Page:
Zoology.—On Botanical and Zoological Nomenclature, by Wu. Stimpson, 289.— Les gen-

res Loriope et Peltogaster, H. Rathke, par W. Liljeboro: Neue VVirbellose Thiere,

beobachtet nnd gesammelt auf einer Reise urn die Erde, von Ludwig K. Sciimarda,

293. —A Supplement to the Terrestrial Air-breadiing Mullusks of the United States and

the adjacent Territories of North America, by W. G. Binney: Catalogue of the Re-

cent Marino Shells found on the Coasts of North and South America, by J. D. Kurtz,

294. —Proceedings of Scientific Societies: New Zoological Journal, by Dr. H. F. Wein-

Land, 295.

Astronomy and Meteorology.—Supposed intra-Mercurial planet: Mr. Alvan Clark's New

Micrometer for measuring large Distances, 290.—New Double Stars discovered by

Mr. Alvan Clark, communicated by the Rev. W. R. Dawes, 297.—Notice of the Me-

teor of Nov. 15, 1853, by Prof. E. Loomis, 298—Sandwich Island Meteor of Nov. 14,

1859: Der Meteoreiesnfall von Hraschina bei Agram am 26 Mai 1751, von W. Hai-

Dinger, 300.

M'ucdlaneous Scientific Intelligence.—Monthly varying level of Lake Ontario, 300 —

Eruption of Maunn Loa, Sandwich Islands, from letters of Prof. R. C. Haskell and

Rev T. Coan, 301, 302.

Book Notices.Trcbnkr's Bibliographical Guide to American Literature, 302.—Manual

of Public Libraries, etc., in the United States and British Provinces of North America,

by William J. Riiees: The New American Cyclopedia; a popular Dictionary of

general Knowledge, edited by Geo. Ripley and Chas. A. Dana, 303.

Obituary.—Mr. Guslavus Wurdemann: James P. Espy: Jean-Fred.-Lndw. Hansmann,
304.

XXIX. Report of Assistant Charles A. Schott, on the latest re-

sults of the Discussion of the Secular Change of the Mag-

netic Declination, accompanied by tables showing the decli-

nation (variation of the needle) for every tenth year from

the date of the earliest reliable observations, for twenty-six

stations on the Atlantic, Gulf, and Pacific coasts of the Uni-

ted States, 335

XXX. Caricography; by Prof. C. Dewey, .... 346

XXXI. On Numerical Relations existing between the Equivalent

Numbers of Elementary Bodies; by M. Carey Lea. Part.II, 349

XXXII. Ornithichnites, or tracks resembling those of Birds; by

Koswell Field, - - . - - - -361

XXXIII. Eighth Supplement to Dana's Mineralogy; by Prof.

Geo. J. Brush,

XXXIV. Theoretical Determination of the Dimensions of Do-

nah's Comet; by Prof. W. A. Norton, - - - - 383

XXXV. The Great Auroral Exhibition of Aug. 28th to Sept. 4th,

1859.—4th Article, 386

XXXVI. —Geographical Notices; by Daniel C. Gilman. No. XII, 400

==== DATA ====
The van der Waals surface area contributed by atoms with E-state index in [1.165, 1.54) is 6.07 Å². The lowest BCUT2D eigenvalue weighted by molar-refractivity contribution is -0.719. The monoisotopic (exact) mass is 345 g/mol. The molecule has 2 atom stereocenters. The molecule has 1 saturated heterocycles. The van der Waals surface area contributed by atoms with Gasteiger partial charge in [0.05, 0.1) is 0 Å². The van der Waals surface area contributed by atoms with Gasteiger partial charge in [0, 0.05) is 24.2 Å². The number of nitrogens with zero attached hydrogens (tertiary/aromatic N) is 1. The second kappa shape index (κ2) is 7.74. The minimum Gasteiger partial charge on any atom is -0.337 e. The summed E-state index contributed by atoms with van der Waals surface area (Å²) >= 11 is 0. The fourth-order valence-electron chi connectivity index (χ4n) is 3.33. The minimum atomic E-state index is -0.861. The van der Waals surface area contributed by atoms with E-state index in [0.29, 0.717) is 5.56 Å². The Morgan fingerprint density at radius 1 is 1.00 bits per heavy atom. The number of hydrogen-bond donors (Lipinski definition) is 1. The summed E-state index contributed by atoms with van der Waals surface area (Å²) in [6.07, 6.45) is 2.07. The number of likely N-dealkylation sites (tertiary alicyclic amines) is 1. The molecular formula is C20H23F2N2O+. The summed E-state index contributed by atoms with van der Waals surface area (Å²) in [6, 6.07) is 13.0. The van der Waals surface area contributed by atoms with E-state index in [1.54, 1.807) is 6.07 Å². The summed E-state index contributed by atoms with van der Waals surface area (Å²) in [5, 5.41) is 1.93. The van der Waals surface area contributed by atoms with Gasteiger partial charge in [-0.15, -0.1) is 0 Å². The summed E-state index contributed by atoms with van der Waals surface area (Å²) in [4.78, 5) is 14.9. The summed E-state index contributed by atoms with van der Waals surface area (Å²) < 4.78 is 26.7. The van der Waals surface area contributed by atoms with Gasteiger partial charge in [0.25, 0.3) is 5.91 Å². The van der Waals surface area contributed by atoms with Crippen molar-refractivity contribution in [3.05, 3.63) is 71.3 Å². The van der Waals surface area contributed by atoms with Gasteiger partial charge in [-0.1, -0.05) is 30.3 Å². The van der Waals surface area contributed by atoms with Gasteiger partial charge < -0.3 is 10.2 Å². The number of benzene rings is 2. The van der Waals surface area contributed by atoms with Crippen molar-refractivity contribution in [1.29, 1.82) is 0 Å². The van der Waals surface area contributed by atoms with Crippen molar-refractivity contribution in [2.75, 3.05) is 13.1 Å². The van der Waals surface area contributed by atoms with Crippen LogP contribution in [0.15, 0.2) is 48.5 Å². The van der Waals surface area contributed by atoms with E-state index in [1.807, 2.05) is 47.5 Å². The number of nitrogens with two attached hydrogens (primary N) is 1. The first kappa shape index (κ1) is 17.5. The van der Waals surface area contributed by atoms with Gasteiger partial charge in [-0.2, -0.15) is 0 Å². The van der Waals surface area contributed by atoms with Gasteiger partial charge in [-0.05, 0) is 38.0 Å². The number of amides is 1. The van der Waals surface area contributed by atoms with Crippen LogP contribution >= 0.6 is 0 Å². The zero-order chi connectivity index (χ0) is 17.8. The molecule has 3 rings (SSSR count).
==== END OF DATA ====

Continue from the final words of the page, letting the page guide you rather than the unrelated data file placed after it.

Reprint of a Tract, by Nicolaus Sillacius, (A. D. 1494),

on the Second Voyage of Columbus: Voyage around the

World of the Austrian Frigate Novara, 400.—Dr. Hayes's

Proposed Arctic Journey, 401.—Journal of the American

Geographical and Statistical Society: Explorations in the

Amoor Region, 402.—Khanikoff's Travels in Persia, 409.

XXXVII. Correspondence of Prof. Jerome Nickles.—French

Academy of Sciences—Distribution of Prizes: Prize for

Astronomy,'410.—Prize for Mechanics: Physical Science:

Experimental Physiology, 411.—Pasteur's researches on fer-

mentation, 412.—Transplantation of the Periosteum: Prize

relative to the unhealthy Arts: Medical Prize, 413.—Prize

for Organic Chemistry: Breant Prize: Prizes for 1861-62,

414.— Obituary—Death of Poinsot: Discovery of an Intra-

Mercurial Planet, 415.—New members elected: Hypnotism

and Magnetism, 417.—Porous bodies, 418.—Application of

electric light in Medicine, 419.—Phosphorescence: Works

of Arago: Bibliography, 420. 410

XXXVIII. Description of an Equatorial recently erected at Hope-

field Observatory, Haddenham, Bucks; by the Rev. W. R.

Dawes, 421
SCIENTIFIC INTELLIGENCE.

Chemistry and Physics.—On Fraunhofer's Lines, Kirchoff, 423.—On the direct conver-

sion of Lactic into Propionic Acid, Lautermann: On the formation of Alonin from

Lactic Acid, Kolbk: On the constitution of Lactic Acid, Kolbe: Contributions to the

Chemistry of the Platinum-mclals, Claus, 425.—Synthesis of new Bases containing

Oxygen, Wurtz, 426 —On a new series of Alcohols, Yvurtz: Researches on the Pla-

tinum metals, Dr. Wolcott Gibbs,427.

Technical Chemistry.—Solution of Cellulose in Ammonio-oxyd of Copper: Decoloration

of Indigo by Sesquioxyd of Iron, 429.—Aluminum Leaf: Critical and Experimental

Contribution to the Theory of Dyeing, 430.—Cellulose Digested by Sheep, 432.

Geology.—Notes on the Geology of Nebraska and Utah Territory, by Dr. F. V. Hayden,

433.—Note on Prof. Newberry's criticisms of Prof. Heer's determination of species

of North American Fossil Plants, by Leo Lesquereux, 134.

Botany and Zoology.—Florula Ajanensis, by Kegel and Tiling: Primitss Flora Amu-
*rensis, by C. J. Maximowiez, 436.—Harvey's Thesaurus Capensis: Hooker's species
Filicum, or Descriptions of all known Ferns : Journal of the Proceedings of the Linneaan
Society, 437.—Marlius, Flora Brasiliensis, 438.—J. D. Hooker's Flora Tasmania: Poi-

'son of Plants by Arsenic, 440.—Botanical Necrology for the year 1S59—C. A. Agardh:

. Arthur Hcnfrey: Dr. Thomas Horsefield: A. L. S. Lejeuno: Thomas Nuttall, 441.—

Zoological Notices.—A trip lo Beaufort, N. C, by Wm. Stimpson, M.D., 442.

Meteorology and Astronomy.—Abstract of Meteorological Observations at Sacramento,

Cal., by Thomas M. Logan, M.D., 446.—Daylight Meteor of Nov. 15th, 185y, 447.

Miscellaneous Scientific Intelligence.—Probable origin of Flint Nodules in Chalk, 447.—

New form of Compressor for use with the Microscope, by S. Morton Clakk, 448.—

On Contraction of the Muscles induced by contact with bodies in vibration, by Prof.

O. N. Rood: Large Object-Glass: Boyden Premium: Geological Survey of Califor-

nia, 449.

Book Notices.—Elements of Chemical PI ysics, by Prof. Josiah P. Cooke, Jr., 450.—

Smithsonian Miscellaneous Collections: The New American Cyclopedia, 451.—Cav-

endish Socy's Ed. of Gnielin's Hand Book of Chemistry: Lieber; Geology of South

Carolina: Fundamental Ideas of Mechanics and Experimental Data, by A. Morin;

revised, translated, <fcc, by JosErii Bennett, C. E.t 452.—Gangstudien, oder BciuUge

zur Kenntniss der Erzgange, 453.

Notices of New Publications, 453, 454.

Proceedings of Societies, 454.

Index, 455.